Senate committee hears Bennington on marijuana legalization
BENNINGTON — Of the approximately 28 people who spoke Monday on marijuana legalization, about 15 were in favor of legalization, while 13 were against it.
They spoke before the Senate Committee on Judiciary, which planned to hold similar hearings in Brattleboro, Springfield, St. Johnsbury, and Burlington. The Bennington hearing was held at the fire facility in River Street where people filled the top floor conference room.
"This is your chance to talk to us," said Judiciary committee Chairman, Dick Sears, D-Bennington.
The committee has already begun taking testimony on two bills, "S.241 An act relating to personal possession and cultivation of cannabis and the regulation of commercial cannabis establishments," and "S.95 An act relating to regulation and taxation of marijuana."
He said the committee plans to take more testimony at the State House in Montpelier.
"Next week, we will begin marking up the bill and will make the final decision on Friday, the 29th of January, whether to advance the bill or not advance the bill," he said. "That will be a public vote, nothing behind closed doors or anything like that."
Once it leaves the Judiciary committee, it will go to the Senate Committee on Finance, where Chittenden County Senator Tim Ashe is chairman. He also sits on the Judiciary committee.
John Zink, a former Bennington County undersheriff, Bennington Police Officer, and DARE program coordinator, said the state already has problems with drugs and alcohol, especially amongst young people.
"I, for the life of me, cannot possibly understand how we can possibly regulate the use of marijuana amongst teenagers," Zink said. "I know that we are going to make every effort, I have confidence that you are going to try to do this, but there is a reality, folks, and I've seen that reality for over 30 years."
Arthur Peterson said Vermont prides itself on being a healthy, safe state, something he feels will be jeopardized if marijuana is legalized.
"I'm dead set against any attempt at legalizing marijuana," said.
Since Colorado legalized recreational marijuana, there have been increases in traffic fatalities as a result, Peterson said. "Emergency room visits have gone way up since marijuana legalization in Colorado," he said.
Peterson said legalization will lead to more children using marijuana, which is not what the state wants to see happen.
The people who spoke often gave conflicting accounts of the impact marijuana legalization has had on other states, and countries.
"I want to address what the gentleman who spoke before me (Peterson) just said, it's characteristic of a lot of the misinformation that's being peddled by prohibitionists," said Bradley Myerson, an attorney practicing in Manchester. "Based upon what I've read in newspaper articles and online, there is no explosion of teen marijuana use in Colorado, there has been no explosion in emergency room fatalities, there has been no exponential increase of traffic accidents in Colorado."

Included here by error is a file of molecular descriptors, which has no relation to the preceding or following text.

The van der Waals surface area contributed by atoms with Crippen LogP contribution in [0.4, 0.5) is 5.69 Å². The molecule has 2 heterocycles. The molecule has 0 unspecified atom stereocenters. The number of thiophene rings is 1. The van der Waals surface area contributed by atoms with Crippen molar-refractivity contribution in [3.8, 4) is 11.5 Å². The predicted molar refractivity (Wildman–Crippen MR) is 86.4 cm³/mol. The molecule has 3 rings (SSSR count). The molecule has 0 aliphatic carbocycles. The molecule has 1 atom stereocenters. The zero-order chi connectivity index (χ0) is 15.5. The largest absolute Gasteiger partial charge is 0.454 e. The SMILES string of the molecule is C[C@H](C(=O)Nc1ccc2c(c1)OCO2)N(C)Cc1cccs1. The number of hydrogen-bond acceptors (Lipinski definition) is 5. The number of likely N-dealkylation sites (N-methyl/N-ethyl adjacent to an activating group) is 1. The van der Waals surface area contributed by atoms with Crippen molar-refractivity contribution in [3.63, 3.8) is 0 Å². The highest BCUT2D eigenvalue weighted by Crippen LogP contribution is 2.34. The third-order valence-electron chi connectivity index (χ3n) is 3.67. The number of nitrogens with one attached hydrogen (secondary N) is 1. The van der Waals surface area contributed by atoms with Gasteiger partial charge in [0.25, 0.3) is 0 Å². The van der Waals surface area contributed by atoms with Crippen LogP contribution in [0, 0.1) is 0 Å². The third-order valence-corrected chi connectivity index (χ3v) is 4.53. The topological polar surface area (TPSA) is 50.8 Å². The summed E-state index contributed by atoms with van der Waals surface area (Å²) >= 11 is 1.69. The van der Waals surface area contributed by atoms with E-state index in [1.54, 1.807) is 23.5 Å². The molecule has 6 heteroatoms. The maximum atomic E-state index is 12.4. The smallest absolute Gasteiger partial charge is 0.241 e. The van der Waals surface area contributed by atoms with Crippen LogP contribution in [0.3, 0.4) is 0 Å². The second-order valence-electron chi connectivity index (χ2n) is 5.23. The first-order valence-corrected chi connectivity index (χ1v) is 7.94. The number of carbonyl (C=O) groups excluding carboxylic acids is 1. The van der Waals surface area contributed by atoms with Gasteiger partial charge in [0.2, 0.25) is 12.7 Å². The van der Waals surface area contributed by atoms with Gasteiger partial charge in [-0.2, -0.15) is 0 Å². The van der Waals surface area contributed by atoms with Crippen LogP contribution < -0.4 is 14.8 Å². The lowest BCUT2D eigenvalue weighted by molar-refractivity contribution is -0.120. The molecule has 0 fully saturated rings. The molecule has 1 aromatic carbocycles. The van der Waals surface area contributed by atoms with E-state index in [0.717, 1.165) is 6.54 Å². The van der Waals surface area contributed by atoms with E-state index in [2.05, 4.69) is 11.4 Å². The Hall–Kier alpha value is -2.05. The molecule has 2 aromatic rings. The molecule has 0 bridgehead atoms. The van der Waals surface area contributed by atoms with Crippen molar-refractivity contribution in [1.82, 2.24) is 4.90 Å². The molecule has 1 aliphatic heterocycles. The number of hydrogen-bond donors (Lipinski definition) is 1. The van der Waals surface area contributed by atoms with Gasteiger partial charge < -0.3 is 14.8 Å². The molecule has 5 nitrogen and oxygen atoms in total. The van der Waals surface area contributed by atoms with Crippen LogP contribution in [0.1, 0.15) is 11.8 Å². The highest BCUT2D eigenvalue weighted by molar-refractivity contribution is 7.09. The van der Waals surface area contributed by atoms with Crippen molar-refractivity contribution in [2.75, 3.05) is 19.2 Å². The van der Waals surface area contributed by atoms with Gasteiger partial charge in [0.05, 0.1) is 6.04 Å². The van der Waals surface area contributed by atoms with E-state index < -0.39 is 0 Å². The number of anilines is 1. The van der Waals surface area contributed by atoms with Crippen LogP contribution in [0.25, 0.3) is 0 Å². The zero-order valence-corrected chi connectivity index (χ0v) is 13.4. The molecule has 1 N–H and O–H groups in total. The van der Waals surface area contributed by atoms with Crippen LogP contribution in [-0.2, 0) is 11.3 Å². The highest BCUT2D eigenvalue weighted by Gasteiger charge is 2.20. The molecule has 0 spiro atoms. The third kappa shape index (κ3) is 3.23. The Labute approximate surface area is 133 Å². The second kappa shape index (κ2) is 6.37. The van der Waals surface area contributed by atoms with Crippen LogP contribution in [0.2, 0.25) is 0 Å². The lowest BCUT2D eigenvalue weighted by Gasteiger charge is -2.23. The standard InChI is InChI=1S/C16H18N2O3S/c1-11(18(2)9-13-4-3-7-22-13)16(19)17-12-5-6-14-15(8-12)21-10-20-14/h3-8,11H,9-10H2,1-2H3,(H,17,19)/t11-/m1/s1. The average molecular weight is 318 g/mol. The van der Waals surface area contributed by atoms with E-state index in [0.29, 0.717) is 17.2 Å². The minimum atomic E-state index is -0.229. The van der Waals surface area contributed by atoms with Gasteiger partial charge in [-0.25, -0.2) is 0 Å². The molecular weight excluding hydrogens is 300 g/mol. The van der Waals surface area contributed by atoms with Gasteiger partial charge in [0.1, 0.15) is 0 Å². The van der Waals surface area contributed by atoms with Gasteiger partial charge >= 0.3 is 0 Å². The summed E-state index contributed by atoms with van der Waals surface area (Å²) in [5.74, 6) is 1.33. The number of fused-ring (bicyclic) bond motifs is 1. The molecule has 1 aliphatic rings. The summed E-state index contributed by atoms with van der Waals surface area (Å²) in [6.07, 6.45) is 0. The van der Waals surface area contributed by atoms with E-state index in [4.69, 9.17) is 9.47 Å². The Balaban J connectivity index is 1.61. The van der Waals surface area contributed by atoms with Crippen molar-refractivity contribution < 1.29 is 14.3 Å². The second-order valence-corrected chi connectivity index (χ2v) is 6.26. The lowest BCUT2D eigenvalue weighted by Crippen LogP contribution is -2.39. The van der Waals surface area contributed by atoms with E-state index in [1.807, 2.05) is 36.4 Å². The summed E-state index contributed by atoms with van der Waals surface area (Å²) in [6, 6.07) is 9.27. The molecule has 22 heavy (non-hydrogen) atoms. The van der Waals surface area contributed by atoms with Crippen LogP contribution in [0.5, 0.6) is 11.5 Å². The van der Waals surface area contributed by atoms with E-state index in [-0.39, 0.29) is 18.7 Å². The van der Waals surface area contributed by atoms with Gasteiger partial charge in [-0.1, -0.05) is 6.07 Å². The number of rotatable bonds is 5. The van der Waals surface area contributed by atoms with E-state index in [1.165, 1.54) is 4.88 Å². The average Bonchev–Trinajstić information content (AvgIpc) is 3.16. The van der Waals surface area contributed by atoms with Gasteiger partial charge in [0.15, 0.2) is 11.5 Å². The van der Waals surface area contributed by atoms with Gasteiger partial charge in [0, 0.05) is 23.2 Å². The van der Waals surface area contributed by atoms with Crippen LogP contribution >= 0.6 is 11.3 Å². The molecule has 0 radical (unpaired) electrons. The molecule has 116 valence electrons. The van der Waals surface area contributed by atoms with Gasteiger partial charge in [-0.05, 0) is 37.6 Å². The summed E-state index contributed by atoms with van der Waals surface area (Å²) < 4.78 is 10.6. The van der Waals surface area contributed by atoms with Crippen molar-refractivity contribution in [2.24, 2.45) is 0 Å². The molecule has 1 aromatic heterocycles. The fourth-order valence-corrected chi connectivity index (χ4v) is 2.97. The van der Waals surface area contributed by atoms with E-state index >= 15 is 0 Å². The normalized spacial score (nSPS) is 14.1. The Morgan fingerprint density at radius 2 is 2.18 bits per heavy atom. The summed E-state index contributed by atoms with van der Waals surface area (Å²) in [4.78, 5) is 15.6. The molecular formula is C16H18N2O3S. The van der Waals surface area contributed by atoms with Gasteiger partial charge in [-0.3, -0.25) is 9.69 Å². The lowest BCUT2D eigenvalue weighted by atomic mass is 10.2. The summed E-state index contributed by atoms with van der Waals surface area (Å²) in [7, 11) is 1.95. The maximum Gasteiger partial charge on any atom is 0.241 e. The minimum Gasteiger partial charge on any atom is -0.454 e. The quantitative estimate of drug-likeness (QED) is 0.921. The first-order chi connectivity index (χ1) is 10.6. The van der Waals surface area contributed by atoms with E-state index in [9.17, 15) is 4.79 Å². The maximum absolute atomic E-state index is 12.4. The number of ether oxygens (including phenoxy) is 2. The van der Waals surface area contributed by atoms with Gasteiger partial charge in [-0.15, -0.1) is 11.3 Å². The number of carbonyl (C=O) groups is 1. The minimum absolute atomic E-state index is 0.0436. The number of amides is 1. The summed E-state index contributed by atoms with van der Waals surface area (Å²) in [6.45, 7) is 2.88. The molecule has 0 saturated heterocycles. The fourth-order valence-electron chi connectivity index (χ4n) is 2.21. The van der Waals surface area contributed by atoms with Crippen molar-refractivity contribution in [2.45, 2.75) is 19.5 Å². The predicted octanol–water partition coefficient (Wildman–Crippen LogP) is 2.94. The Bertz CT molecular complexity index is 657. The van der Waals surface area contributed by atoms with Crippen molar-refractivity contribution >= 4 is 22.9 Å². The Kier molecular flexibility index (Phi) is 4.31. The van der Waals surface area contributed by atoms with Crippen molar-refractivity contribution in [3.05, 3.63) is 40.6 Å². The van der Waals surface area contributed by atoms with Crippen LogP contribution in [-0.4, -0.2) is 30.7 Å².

He said, in response to past arguments about problems law enforcement will have in addressing "drugged drivers," that the state already trains police to detect marijuana and other drug use by motorists.
"I can't believe we're up to this, if you can't fight them, join them attitude," said Bennington resident and former legislator Dick Pembroke. "I also don't understand how anyone could become an addict when everyday I read from the press, or hear on radio, or see on TV, multiple folks in trouble after experiencing that first step."
He said more effort must be put into detention systems that do not cost as much as they do now.
"I ask that you terminate your road trips, go back and give the proposed state budget an enema and reverse the trend of increasing the budget from 5 percent against a 3 percent revenues source," Pembroke said. "No more new programs. It seems like every day I'm informed of an agency or administration that is short of funds for what they need to operate. Let's take care of what we're responsible for, and I vote no for marijuana legalization."
Funds from marijuana taxes could be used to pay for education efforts, which have been shown to work, said Ben Simpson. "The current policy of prohibition has failed," he said. "Good public health measures can actually affect use, particularly among kids.
He said under the current laws, marijuana use in children has not gone down, meanwhile tobacco use has, because of efforts to educate children on how harmful smoking is.
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